As of March 2020, the JAIC had taken some steps to develop an AI governance framework and standards, such as building the JAIC workforce, developing National Mission objectives, and adopting ethical principles. However, to ensure that the JAIC can meet the responsibilities outlined in the FY 2019 NDAA, DoD AI Strategy, and DoD guidance, the JAIC should also,

  • include a standard definition of AI and regularly, at least annually, consider updating the definition;
  • develop a security classification guide to ensure the consistent protection of AI data;
  • develop a process to accurately account for AI projects;
  • develop capabilities for sharing data;
  • include standards for legal and privacy considerations; and
  • develop a formal strategy for collaboration between the Military Services and DoD Components on similar AI projects.

We also identified that the four DoD Components and two contractors we reviewed did not consistently implement security controls to protect the data used to support AI projects and technologies from internal and external cyber threats. Specifically, the DoD Components and contractors did not consistently,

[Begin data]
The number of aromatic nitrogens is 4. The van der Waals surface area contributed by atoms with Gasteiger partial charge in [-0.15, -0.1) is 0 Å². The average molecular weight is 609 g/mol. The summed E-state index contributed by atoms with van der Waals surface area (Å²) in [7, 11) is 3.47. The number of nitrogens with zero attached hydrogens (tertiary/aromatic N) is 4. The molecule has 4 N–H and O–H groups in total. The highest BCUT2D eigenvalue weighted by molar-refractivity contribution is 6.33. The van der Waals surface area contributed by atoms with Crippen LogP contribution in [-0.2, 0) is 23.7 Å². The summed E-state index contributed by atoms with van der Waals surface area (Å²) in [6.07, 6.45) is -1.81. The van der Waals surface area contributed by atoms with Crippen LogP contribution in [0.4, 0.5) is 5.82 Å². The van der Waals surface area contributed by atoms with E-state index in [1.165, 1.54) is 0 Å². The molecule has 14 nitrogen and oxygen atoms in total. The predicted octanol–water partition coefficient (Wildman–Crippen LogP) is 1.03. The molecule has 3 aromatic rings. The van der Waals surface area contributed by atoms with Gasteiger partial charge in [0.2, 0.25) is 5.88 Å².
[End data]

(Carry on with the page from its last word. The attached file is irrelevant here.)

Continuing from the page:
• configure their systems to enforce the use of strong passwords; generate system activity reports; or lock after periods of inactivity;
  • review networks and systems for malicious or unusual activity;
  • scan networks for viruses and vulnerabilities; and
  • implement physical security controls, such as AI data